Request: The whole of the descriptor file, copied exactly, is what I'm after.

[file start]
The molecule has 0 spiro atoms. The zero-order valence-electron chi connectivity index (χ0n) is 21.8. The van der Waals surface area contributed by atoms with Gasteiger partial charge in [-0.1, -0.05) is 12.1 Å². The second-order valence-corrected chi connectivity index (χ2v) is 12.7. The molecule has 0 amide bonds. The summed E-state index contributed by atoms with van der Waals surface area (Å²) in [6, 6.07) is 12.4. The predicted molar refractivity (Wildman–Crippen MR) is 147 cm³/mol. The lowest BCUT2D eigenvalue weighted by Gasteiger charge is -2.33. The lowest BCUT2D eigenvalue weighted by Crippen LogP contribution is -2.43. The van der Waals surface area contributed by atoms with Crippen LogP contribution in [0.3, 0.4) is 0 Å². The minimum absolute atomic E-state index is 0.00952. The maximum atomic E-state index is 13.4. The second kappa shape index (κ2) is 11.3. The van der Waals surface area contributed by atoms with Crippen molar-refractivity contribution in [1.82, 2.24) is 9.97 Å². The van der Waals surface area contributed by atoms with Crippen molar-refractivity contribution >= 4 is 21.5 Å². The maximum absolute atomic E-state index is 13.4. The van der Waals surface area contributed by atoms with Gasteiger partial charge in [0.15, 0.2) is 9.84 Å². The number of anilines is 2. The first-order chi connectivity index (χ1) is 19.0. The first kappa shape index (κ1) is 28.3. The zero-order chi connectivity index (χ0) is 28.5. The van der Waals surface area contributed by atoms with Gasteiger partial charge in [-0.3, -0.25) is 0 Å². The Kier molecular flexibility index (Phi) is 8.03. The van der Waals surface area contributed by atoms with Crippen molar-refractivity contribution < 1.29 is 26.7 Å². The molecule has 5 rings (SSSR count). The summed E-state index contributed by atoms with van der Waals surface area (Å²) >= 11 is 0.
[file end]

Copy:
The molecule has 0 spiro atoms. The zero-order valence-electron chi connectivity index (χ0n) is 21.8. The van der Waals surface area contributed by atoms with Gasteiger partial charge in [-0.1, -0.05) is 12.1 Å². The second-order valence-corrected chi connectivity index (χ2v) is 12.7. The molecule has 0 amide bonds. The summed E-state index contributed by atoms with van der Waals surface area (Å²) in [6, 6.07) is 12.4. The predicted molar refractivity (Wildman–Crippen MR) is 147 cm³/mol. The lowest BCUT2D eigenvalue weighted by Gasteiger charge is -2.33. The lowest BCUT2D eigenvalue weighted by Crippen LogP contribution is -2.43. The van der Waals surface area contributed by atoms with Crippen LogP contribution in [0.3, 0.4) is 0 Å². The minimum absolute atomic E-state index is 0.00952. The maximum atomic E-state index is 13.4. The second kappa shape index (κ2) is 11.3. The van der Waals surface area contributed by atoms with Crippen molar-refractivity contribution in [1.82, 2.24) is 9.97 Å². The van der Waals surface area contributed by atoms with Crippen molar-refractivity contribution >= 4 is 21.5 Å². The maximum absolute atomic E-state index is 13.4. The van der Waals surface area contributed by atoms with Gasteiger partial charge in [0.15, 0.2) is 9.84 Å². The number of anilines is 2. The first-order chi connectivity index (χ1) is 19.0. The first kappa shape index (κ1) is 28.3. The zero-order chi connectivity index (χ0) is 28.5. The van der Waals surface area contributed by atoms with Gasteiger partial charge in [-0.3, -0.25) is 0 Å². The Kier molecular flexibility index (Phi) is 8.03. The van der Waals surface area contributed by atoms with Crippen molar-refractivity contribution < 1.29 is 26.7 Å². The molecule has 5 rings (SSSR count). The summed E-state index contributed by atoms with van der Waals surface area (Å²) >= 11 is 0.